VNS: A vein in the neck?

I forgot to add this to the last post, but it’s a bit of an update on my neck scar from the VNS. Both scars are fading nicely, and the chest scar is really getting light. My neck is a little bit redder, but I’m guessing that’s from collars and everything else that abuses it. Assuming it’ll come along eventually.

I do find that driving long distances the seatbelt hits my chest device square on, and the belt also runs right along the neck scar. They’re not so much as tender anymore, but over a couple hours it starts to be uncomfortable. So I’m resorted to either adjusting position, which is not easy, or not using the strap. It ends up feeling like the old days, when all you had was a lap belt and mom smoked in the car.

Some of my inner electronics

What’s interesting though is that you can see and feel some of the electronics. The connector is a small bit of wire which is wrapped around the Vagus nerve. It’s then doubled back upon itself and run to the device implanted just below my collarbone. The nerve connection is a little lump at this point and not only can you see it (not a zit) but you can feel it. Which is a little odd feeling.

There is something called Twiddler’s Syndrome, which is when a patient fiddles with their implant (pacemakers have this issue also) enough that the fiddling causes something to not work right anymore. It could be a lead coming off, a wire wearing through something, etc. So I’m being careful not to mess with it much. It’s a pretty rare syndrome, but my anxiety is quite aware and mindful of the issue.

You can also see the wire leading from the connection to the device. That one is a bit more subtle, but there regardless. At rest you really don’t see it at all.

As far as the scar is concerned, I don’t think about it much anymore. It’s the beginning of summer, which means t-shirts instead of collars and sweaters, so it’s out in the open. I don’t think people notice it much, and if they do they’re not saying anything. Because it’s not scary looking like in the beginning, I don’t try to hide it or anything. Although if someone asks and the timing it right, I’m going to say I got it in a knife fight. And you should see the other guy!

VNS: A pain in the neck?

VNS, a few weeks on, and a bit more turned on

Saw my psychiatrist at the Treatment Resistant Depression clinic and he turned my VNS up from .25 to .5 — and this time I can feel it.

I want to mention here that everyone’s experience with a VNS can be different, and any negatives I mention here are how I’m feeling it. It’s not how you’re necessarily going to feel it.

The device fires every five minutes for thirty seconds. When you get it turned up, the side effects might be more pronounced, but ideally you get used to it. In my case, we took a long roadtrip a couple days after we turned it up, and I felt it every single time while I was driving. In normal daily routine, I felt it a lot in the first week or so. That constant prodding didn’t help my anxiety and by the end of those early days I was exhausted. Now, a few weeks along I don’t feel it every time. Often I’ll feel it a little bit, but it’s subtle. But I still feel it a good bit of the time. Depends on how distracted I am. When it’s quiet I feel it pretty much every time still, but it’s less “annoying” than it’s been. So I’m confident I’ll have backgrounded it by the time we turn it up again in a couple weeks.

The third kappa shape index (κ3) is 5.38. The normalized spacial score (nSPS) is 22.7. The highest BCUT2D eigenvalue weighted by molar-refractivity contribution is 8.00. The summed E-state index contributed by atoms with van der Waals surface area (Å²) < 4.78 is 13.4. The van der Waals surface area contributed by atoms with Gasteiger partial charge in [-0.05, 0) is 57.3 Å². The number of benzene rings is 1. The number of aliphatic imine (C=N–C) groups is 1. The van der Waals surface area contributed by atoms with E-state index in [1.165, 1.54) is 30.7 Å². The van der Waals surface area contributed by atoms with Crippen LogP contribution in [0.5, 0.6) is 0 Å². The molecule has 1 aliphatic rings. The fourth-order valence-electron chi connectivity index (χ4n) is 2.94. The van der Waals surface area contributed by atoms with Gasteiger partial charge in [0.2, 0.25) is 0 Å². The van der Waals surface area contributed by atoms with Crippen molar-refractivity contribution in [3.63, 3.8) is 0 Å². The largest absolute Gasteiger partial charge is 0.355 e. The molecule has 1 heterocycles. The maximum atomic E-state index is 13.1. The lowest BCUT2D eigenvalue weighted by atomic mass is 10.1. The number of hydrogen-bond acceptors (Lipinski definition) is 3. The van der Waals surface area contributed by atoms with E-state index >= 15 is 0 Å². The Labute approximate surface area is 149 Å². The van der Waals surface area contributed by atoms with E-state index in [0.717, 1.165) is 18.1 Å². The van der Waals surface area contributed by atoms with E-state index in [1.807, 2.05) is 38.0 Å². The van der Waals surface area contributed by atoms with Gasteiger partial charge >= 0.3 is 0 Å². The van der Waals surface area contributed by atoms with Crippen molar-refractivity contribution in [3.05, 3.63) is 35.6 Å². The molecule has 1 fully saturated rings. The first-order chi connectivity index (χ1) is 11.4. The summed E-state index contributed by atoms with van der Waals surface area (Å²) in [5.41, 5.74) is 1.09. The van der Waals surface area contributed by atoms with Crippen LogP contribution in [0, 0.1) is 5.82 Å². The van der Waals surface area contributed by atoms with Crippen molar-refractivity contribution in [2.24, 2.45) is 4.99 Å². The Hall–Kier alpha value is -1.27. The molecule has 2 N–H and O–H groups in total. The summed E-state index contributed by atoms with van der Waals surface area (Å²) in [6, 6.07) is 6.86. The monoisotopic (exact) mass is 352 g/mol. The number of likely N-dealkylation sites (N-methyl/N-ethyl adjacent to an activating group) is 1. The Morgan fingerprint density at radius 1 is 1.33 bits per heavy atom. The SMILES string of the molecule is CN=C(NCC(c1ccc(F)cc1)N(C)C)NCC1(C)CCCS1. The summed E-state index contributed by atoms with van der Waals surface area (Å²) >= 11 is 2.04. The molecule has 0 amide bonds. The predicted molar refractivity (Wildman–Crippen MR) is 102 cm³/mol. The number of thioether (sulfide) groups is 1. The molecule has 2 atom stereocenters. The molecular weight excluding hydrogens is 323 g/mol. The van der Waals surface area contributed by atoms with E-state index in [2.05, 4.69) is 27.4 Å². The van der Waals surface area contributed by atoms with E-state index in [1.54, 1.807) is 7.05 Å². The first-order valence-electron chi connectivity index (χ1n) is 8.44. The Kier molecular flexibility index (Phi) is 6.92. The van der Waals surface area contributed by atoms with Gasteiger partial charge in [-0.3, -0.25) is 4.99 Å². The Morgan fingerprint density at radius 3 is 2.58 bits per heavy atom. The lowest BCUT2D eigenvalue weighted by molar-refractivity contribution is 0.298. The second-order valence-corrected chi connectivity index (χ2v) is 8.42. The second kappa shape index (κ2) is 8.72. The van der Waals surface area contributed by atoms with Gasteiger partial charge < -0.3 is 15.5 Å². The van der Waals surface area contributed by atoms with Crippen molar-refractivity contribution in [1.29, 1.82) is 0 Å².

That said, I have had to use my magnet a bit. A reed switch in the chest part is activated by the magnet, which tells the device to chill out for a minute. After which it starts up again. The roadtrip was for a family event, and I got to see many of my siblings and their families. My wife’s family fills time by talking logistics about whatever they’re going to do next. Or already did. My family fills time with stories. Stories about interesting things we’ve learned, or experiences we’ve had, or most often about our family growing up. So rather than wait 30 seconds if the device was firing (and lose my turn in a discussion), I needed to use the magnet every five minutes at times. Other times I just kept my trap shut and my memory issues erased whatever thought I was going to share, problem solved.

The sensations listed below make it feel like I’m talking right after getting the wind knocked out of me. Not as bad as that obviously, but makes me not want to talk at those moments. One of the concerns was that it would alter my voice (robot voice) but so far I still sound mostly the same. Just a bit softer and a bit like I’m out of breath.

My five C’s, The Sensations

Pool Cue

When it fires, it feels a bit like someone is gently but definitely poking me in the neck with a pool cue. Not sharp, but solid and specific.

Cough

Occasionally I’ll have a cough like when you have a frog in your throat or it’s just a little dry. Doesn’t last long, usually right at the beginning, and it doesn’t persist. It’s like an on off switch. So if I’m having that little cough and I use the magnet to temporarily stop it, the cough stops immediately.

Choke

Imagine having two throats. Your normal one, and another little one on the left side that’s just like a miniature throat. Well when the fob fires, it feels like the little throat is being choked. Still breathe just fine, can eat, etc. But that phantom throat is being squeezed. Hard one to describe.

Cardiac

I haven’t tracked it perfectly, but I have a feeling that I can feel the fob before it fires, with what feels a bit like chest pain, but nothing heart attacky. During the firing I can absolutely feel some chest pain discomfort or compression. But again, more annoying than harmful.

Clamp/compressed